Barrett’s reply to Klobuchar’s question was, honestly, what most of us were thinking: “Senator Klobuchar, if you’re asking me whether I was nominated for this seat because I worked on Bush versus Gore for a very brief period of time as a young associate, that doesn’t make sense to me.”

To Senator Leahy, who mentioned the possibility of Barrett coming into the Court with a goal to strike down Roe v. Wade (in light of President Trump’s pro-life policies), she explained: “Let me be clear: I made no commitment to anyone–not in this Senate, not over in the White House–about how I would decide any case.”

To Senator Graham, who gave Barrett the chance to directly respond to accusations from his colleagues about her “agenda”, Barrett said: “Judges can’t just wake up one day and say I have an agenda. I like guns. I hate guns. Or I like abortion. I hate abortion. And walk in like a royal queen and impose their will on the world.”

And on another occasion, she addressed directly the concern Democratic senators belabored about the possibility of her nixing Obamacare: “I’m not here on a mission to destroy the Affordable Care Act. I’m just here to apply the law and adhere to the rule of law.” 

At one point, Senator Coons raised questions about her relationship with the late Justice Scalia and implied that his views were exactly hers. In one of my favorite moments, she took down that argument with a few short words: “I hope you aren’t suggesting that I don’t have my own mind, or that I couldn’t think independently,” she told the Senator, then restated, “I assure you, I have my own mind.”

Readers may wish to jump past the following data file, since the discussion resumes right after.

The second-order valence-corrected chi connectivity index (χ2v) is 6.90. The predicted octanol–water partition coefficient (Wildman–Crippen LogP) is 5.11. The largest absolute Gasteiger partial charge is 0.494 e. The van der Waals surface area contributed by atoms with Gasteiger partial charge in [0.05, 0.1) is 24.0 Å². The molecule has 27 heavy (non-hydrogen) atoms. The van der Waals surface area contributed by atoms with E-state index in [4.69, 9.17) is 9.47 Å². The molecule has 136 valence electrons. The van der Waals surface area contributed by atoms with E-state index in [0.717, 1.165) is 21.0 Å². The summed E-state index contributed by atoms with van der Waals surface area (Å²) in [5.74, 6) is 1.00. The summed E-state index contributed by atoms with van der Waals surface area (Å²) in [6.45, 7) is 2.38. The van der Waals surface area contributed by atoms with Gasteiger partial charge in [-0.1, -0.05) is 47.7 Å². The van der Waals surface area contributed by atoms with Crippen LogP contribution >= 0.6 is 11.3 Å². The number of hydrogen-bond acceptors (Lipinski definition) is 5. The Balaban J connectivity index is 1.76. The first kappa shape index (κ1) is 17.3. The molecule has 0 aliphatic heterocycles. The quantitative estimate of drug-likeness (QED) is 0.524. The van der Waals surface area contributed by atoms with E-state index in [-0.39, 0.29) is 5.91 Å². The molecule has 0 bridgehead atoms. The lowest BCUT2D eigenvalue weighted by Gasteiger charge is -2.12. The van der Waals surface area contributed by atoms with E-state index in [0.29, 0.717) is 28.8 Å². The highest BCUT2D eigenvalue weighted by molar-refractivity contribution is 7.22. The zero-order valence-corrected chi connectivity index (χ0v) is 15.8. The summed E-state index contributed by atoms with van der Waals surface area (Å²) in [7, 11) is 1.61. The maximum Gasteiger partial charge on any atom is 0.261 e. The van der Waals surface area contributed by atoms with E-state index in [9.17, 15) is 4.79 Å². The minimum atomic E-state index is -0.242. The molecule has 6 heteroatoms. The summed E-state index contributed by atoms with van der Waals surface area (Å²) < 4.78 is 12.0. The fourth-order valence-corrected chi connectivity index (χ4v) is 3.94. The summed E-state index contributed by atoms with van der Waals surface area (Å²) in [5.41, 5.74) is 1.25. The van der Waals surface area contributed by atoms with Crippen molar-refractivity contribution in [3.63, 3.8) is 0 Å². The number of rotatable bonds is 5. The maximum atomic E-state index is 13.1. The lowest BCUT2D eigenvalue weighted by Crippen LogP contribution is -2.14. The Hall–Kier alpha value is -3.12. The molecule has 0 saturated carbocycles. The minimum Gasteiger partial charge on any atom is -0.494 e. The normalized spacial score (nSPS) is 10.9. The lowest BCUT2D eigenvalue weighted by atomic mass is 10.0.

She made that very clear throughout the hearing. Barrett–maybe even to the dismay of some Republicans–will not come in with the goal of striking down the entire ACA. She won’t come to the bench hell-bent on reversing Roe. She is not subservient to President Trump’s wishes, and she isn’t bound by the judicial decisions of past mentors like Justice Scalia. Democrats tried to paint this nominee as a judicial activist with hidden agendas and commitments they were on a mission to expose, and they failed spectacularly. Amy Coney Barrett continually expressed that she has no agenda except to apply the law as best she can interpret it.

When Senator Sasse asked how she would judge a successful career on the Supreme Court, Barrett noted, “I would judge whether I had a successful career by whether I’d always acted with integrity. Whether I’d always followed the rule of law and resisted the temptation to twist the law in the direction that I wanted it to go.”

She proved herself to be intelligent, restrained, well-read, even-tempered, free from political entanglements, full of grace and strength, kind, thoughtful, and undoubtedly qualified for the role of Supreme Court Justice.

If nothing else proved her fierce independence and unwavering work ethic, it was the advice she offered to young women: 

“Be confident, make deliberate decisions, know what you want, and go get it.”

Liana I.
FFL Cabinet
Liana is a follower of Christ and current communications student at Fairleigh Dickinson University. She enjoys writing, reading, and serving others.